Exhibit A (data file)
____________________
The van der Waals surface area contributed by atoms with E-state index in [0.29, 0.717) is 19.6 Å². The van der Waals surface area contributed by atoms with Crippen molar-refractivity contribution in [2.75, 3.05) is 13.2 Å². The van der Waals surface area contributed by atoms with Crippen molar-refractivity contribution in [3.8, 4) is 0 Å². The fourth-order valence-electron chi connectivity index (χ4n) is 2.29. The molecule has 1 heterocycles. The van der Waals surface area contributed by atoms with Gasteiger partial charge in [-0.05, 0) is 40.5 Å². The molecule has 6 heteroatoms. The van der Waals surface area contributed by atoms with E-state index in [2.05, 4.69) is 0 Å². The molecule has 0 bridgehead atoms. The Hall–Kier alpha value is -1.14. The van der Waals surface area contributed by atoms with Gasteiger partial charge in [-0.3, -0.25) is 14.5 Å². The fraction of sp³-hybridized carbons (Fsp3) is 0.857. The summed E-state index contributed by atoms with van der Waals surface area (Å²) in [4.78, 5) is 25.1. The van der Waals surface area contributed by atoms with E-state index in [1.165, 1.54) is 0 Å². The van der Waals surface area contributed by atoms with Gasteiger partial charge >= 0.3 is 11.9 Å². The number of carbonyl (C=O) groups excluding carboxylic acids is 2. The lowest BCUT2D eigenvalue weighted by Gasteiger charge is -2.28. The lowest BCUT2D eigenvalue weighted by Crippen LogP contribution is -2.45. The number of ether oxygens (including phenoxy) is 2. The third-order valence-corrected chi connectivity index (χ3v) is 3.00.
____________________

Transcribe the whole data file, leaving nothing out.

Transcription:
The van der Waals surface area contributed by atoms with E-state index in [0.29, 0.717) is 19.6 Å². The van der Waals surface area contributed by atoms with Crippen molar-refractivity contribution in [2.75, 3.05) is 13.2 Å². The van der Waals surface area contributed by atoms with Crippen molar-refractivity contribution in [3.8, 4) is 0 Å². The fourth-order valence-electron chi connectivity index (χ4n) is 2.29. The molecule has 1 heterocycles. The van der Waals surface area contributed by atoms with Gasteiger partial charge in [-0.05, 0) is 40.5 Å². The molecule has 6 heteroatoms. The van der Waals surface area contributed by atoms with E-state index in [2.05, 4.69) is 0 Å². The molecule has 0 bridgehead atoms. The Hall–Kier alpha value is -1.14. The van der Waals surface area contributed by atoms with Gasteiger partial charge in [-0.3, -0.25) is 14.5 Å². The fraction of sp³-hybridized carbons (Fsp3) is 0.857. The summed E-state index contributed by atoms with van der Waals surface area (Å²) in [4.78, 5) is 25.1. The van der Waals surface area contributed by atoms with E-state index in [1.165, 1.54) is 0 Å². The van der Waals surface area contributed by atoms with Gasteiger partial charge >= 0.3 is 11.9 Å². The number of carbonyl (C=O) groups excluding carboxylic acids is 2. The lowest BCUT2D eigenvalue weighted by Gasteiger charge is -2.28. The lowest BCUT2D eigenvalue weighted by Crippen LogP contribution is -2.45. The number of ether oxygens (including phenoxy) is 2. The third-order valence-corrected chi connectivity index (χ3v) is 3.00.